How does denying a green card to people who might need the support of public benefits “comport with American’s long history of welcoming … ‘huddled masses yearning to be free’?” asked Woodruff, quoting from Emma Lazarus’ poem “The New Colossus,” famous as an inscription on the Statue of Liberty.
For some 140 years, Cuccinelli asserted, the U.S. has required people coming to this country to be self-sufficient.
“But the point of it appears to be to squeeze the definition of who can be an American,” Woodruff countered. “You’re clearly trying to make it hard to be an American citizen.”
“We have always expected people to stand on their own feet,” Cuccinelli replied. “We are not the welfare provider of the world.”
“Are you saying the ideal portrait of who is American is different from what it once was?” Woodruff asked.
“No,” Cuccinelli said. ”We have a requirement that people who are welcome here are required to be self-sufficient.”
“I am sure you know that many people see that differently,” Woodruff said in closing.
There is no doubt that policy changes under the current administration are more restrictive for people wanting to come to the U.S., and that the consequences of these policies are complicated and difficult for viewers and journalists to parse.
A few times Cuccinelli disagreed with Woodruff’s characterizations of the policy changes or asked her to “let me finish” his explanation before he was interrupted. He also pronounced several questions to be excellent and proceeded to answer in some detail.
Viewer feedback on the program came from both political perspectives, “including conservatives who felt the conversation was too tough, and liberals who felt Judy went too easy on him,” said NewsHour executive producer Sara Just. “In today’s climate, having criticism from both sides of the aisle is quite common and an encouraging sign that we are playing it straight.”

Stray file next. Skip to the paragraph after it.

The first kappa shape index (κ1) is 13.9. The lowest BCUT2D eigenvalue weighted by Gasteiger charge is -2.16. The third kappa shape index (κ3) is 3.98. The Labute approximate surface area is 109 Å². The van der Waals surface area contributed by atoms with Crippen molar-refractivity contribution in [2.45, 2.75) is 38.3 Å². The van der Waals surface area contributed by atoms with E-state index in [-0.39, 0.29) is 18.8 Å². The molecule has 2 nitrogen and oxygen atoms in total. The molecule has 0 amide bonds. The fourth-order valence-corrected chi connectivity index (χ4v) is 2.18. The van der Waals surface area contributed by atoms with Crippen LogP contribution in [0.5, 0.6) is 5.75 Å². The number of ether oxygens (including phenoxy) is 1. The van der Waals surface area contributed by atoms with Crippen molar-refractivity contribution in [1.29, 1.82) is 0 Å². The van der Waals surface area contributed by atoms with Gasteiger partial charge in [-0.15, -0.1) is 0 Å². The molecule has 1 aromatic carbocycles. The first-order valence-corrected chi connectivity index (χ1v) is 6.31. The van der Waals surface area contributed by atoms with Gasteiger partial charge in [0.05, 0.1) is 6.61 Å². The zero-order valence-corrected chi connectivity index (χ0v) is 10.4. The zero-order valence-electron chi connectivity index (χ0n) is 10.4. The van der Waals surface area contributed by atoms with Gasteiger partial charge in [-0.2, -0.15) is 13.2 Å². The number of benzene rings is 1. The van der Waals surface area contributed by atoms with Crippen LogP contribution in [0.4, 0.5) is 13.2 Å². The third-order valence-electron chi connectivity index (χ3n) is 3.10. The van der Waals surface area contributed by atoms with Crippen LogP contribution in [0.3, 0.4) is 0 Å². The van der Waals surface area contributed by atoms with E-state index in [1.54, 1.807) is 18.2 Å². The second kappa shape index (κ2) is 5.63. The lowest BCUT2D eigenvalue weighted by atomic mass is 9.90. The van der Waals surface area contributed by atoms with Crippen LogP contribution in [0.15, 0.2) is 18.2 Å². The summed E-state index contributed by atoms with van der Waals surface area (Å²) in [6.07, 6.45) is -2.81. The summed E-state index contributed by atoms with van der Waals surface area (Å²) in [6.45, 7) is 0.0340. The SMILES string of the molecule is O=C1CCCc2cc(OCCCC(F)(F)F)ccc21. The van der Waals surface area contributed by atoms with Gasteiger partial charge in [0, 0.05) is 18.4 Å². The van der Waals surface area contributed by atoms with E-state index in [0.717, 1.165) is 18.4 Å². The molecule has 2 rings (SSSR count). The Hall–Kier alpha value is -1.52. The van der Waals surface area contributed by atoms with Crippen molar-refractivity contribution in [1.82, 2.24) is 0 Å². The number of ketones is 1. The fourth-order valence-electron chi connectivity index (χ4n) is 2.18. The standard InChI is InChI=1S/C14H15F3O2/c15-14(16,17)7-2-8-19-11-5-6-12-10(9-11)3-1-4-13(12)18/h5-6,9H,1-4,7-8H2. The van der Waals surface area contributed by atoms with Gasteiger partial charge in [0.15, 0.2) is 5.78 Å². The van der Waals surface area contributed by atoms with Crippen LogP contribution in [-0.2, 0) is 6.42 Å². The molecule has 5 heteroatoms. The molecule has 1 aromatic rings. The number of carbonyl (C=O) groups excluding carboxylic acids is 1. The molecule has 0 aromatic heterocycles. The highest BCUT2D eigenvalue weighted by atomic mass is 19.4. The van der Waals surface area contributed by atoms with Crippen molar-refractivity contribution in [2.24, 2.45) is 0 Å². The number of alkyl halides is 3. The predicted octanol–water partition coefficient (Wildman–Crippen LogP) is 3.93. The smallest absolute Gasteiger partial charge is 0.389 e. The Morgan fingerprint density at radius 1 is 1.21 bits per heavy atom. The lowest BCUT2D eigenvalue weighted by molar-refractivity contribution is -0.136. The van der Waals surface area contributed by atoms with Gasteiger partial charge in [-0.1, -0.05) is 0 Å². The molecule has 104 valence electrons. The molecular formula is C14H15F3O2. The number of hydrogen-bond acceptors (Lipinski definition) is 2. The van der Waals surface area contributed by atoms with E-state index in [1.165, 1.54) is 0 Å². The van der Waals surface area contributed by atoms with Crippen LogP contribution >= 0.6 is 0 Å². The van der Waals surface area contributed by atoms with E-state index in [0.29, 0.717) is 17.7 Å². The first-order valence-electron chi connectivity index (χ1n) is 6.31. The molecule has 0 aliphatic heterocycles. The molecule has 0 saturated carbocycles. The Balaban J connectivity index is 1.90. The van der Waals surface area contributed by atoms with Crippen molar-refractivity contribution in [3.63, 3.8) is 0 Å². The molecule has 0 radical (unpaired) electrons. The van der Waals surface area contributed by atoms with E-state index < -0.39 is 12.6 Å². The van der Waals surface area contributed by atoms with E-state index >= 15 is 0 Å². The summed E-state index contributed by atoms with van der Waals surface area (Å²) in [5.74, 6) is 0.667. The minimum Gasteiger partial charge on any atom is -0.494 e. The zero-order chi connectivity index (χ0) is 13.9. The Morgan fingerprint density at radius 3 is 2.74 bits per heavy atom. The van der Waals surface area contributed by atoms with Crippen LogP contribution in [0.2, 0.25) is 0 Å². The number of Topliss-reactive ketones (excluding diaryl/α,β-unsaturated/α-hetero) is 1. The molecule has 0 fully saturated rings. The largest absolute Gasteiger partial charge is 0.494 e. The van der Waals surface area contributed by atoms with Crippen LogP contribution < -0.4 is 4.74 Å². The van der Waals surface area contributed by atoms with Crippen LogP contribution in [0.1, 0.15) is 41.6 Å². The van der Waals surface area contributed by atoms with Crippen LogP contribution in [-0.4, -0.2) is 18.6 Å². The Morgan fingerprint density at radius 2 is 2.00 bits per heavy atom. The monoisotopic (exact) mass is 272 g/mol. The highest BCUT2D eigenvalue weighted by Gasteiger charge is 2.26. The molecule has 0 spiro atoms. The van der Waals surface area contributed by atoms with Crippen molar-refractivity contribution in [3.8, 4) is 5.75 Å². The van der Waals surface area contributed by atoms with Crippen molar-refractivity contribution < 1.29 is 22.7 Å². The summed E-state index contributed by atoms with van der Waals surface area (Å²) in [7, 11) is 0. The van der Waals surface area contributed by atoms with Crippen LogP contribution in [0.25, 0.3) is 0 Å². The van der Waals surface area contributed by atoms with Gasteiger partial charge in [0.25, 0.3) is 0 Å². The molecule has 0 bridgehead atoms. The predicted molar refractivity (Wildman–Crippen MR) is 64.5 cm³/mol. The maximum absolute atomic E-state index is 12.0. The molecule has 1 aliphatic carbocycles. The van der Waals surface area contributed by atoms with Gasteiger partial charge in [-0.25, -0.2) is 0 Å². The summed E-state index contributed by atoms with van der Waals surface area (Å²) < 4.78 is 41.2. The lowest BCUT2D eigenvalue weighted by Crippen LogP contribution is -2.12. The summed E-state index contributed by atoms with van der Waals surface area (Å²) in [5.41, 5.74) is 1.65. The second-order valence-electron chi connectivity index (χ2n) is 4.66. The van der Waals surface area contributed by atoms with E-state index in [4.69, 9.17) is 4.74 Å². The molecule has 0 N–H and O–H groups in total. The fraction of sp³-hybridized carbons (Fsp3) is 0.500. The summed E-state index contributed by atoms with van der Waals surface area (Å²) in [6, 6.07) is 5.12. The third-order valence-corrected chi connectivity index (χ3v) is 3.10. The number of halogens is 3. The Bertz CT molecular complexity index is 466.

Said Woodruff, “My posture going into all interviews with elected or appointed public officials is to take the point of view of ordinary American citizens and, if necessary, to play devil’s advocate, in order to elicit a fuller explanation for a particular policy decision.
“In this instance, the citizenship and immigration policy changes announced by the administration were controversial, and it was appropriate for us to press them for explanations,” she said.
I learned some new information from the segment. But there was no probing about whether some of the changes will really be as simple as Cuccinelli suggests or whether ICE or his department will be implementing them. There was little insight into whether the laws that Cuccinelli invoked are being interpreted correctly.
I think I would have learned more if the segment had been more of an informational rather an adversarial exercise.
And it might behoove journalists to understand that the Statue of Liberty was originally intended not to celebrate immigrants, but to commemorate the Declaration of Independence. Lazarus’ oft-quoted poem, which she wrote in 1883 to help raise funds for the monument, wasn’t inscribed inside the base until 1903, 17 years after the Statute of Liberty was opened.